Byelorussian Agricultural Academy

The following article is from The Great Soviet Encyclopedia (1979). It might be outdated or ideologically biased.

Byelorussian Agricultural Academy


the oldest agricultural institution of higher education in the USSR, located in the city of Gorki, Mogilev Oblast. It was founded in 1840 near the small town of Gorki, in the former Mogilev Province, as the Gory-Goretsk Agricultural School, consisting of upper and lower divisions (classes). The upper class was the first state agricultural institution of higher education of its kind in Russia. It was made the Gory-Goretsk Agricultural Institute in 1848, and in 1864 it was transferred to St. Petersburg. In 1919 it was reestablished in Gorki, and in 1925 it was renamed the Byelorussian Agricultural Academy. Prominent figures of Russian agricultural science worked in the academy, including A. V. Sovetov, I. A. Stebut, and M. V. Rytov. In 1970 the academy had 10 departments: the agrochemistry and soil science department, the department of agronomy, the zootechnics department, the department of land exploitation, the department of mechanization of agriculture, the department of water improvement, the department of mechanization of water improvement processes, the department of economics, the department of agricultural accounting, and an advanced department for agricultural specialists. The academy has a correspondence division and a graduate program. Associated with the academy are a large, mechanized teaching and experimental farm, a museum of the academy’s history, a problems laboratory, and an experimental livestock-raising station. There are about 840,000 volumes in the library.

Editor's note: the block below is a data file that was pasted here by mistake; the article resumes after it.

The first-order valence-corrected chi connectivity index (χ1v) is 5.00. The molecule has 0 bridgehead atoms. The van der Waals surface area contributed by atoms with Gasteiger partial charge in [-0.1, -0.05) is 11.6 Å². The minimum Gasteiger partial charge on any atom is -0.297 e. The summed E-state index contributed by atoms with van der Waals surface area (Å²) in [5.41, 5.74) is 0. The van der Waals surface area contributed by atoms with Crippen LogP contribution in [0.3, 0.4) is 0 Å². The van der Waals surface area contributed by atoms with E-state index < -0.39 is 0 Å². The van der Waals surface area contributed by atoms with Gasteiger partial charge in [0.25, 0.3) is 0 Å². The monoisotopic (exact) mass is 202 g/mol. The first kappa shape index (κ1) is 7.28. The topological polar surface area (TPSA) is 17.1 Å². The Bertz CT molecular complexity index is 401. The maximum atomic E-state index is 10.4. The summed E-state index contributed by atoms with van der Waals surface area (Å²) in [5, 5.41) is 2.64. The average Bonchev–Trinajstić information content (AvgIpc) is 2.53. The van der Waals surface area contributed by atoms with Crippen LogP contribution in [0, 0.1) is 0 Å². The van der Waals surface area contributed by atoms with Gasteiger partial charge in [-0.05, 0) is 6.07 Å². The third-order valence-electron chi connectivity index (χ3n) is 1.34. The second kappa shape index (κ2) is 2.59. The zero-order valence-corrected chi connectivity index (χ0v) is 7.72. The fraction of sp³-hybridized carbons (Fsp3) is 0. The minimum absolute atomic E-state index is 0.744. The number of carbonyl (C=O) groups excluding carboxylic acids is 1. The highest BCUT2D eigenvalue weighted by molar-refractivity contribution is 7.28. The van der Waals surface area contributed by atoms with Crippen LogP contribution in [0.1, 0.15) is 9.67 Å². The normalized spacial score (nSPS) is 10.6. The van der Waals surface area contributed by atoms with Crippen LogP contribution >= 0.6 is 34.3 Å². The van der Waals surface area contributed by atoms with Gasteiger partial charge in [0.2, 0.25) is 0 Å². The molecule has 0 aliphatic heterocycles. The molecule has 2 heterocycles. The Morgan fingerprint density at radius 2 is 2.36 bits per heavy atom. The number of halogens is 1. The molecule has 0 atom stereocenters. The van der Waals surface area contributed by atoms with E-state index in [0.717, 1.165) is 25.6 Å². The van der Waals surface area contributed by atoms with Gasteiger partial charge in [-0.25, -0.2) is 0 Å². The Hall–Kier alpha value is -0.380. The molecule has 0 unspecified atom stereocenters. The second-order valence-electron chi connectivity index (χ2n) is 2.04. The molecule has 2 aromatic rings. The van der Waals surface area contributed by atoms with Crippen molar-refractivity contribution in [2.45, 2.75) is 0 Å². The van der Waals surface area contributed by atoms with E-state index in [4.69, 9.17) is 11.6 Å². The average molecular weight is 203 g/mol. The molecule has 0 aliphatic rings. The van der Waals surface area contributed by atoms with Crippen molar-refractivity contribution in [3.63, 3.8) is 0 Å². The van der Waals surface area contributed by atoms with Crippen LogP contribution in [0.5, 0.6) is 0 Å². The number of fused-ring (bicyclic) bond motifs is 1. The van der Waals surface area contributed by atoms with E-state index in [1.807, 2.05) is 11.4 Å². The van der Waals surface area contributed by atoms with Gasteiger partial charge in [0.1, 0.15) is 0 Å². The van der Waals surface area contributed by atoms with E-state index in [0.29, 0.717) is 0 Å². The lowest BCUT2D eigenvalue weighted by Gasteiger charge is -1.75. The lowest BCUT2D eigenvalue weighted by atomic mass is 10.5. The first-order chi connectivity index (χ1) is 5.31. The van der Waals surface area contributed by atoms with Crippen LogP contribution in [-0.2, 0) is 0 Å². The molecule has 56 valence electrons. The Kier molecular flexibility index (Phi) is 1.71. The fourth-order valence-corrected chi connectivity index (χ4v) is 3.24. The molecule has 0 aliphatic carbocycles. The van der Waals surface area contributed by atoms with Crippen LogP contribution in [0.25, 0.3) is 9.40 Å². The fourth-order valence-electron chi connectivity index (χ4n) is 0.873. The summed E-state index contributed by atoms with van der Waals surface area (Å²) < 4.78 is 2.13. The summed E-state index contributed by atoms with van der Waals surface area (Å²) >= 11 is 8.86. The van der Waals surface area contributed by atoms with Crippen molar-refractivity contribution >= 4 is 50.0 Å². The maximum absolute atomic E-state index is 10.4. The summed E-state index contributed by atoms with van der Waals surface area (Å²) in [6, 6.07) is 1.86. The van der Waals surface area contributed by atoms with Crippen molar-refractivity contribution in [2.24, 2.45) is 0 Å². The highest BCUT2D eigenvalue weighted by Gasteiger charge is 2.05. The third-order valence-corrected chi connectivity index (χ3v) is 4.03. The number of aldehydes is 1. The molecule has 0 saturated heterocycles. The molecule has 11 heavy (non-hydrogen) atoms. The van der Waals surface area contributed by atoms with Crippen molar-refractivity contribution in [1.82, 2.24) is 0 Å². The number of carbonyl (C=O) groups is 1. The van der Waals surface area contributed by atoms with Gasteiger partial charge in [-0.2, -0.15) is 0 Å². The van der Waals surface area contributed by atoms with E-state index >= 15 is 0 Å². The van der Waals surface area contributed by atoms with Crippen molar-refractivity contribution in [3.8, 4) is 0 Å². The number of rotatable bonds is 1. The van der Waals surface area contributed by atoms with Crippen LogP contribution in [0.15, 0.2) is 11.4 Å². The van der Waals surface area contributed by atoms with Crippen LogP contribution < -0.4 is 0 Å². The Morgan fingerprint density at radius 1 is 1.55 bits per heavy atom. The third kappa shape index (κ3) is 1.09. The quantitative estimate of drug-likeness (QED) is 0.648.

During the 1969–70 academic year, more than 10,000 students were studying at the academy; there were 499 teachers working in 57 subdepartments, including 13 doctors of science and professors and 172 docents and candidates of science. The academy is empowered to accept the defense of doctoral and candidates’ dissertations on agricultural and technical sciences. Between 1919 and 1970 it trained 17,500 specialists. The academy publishes Trudy (since 1935), text-books, and manuals. In 1940 it was awarded the Order of the Red Banner of Labor.


The Great Soviet Encyclopedia, 3rd Edition (1970-1979). © 2010 The Gale Group, Inc. All rights reserved.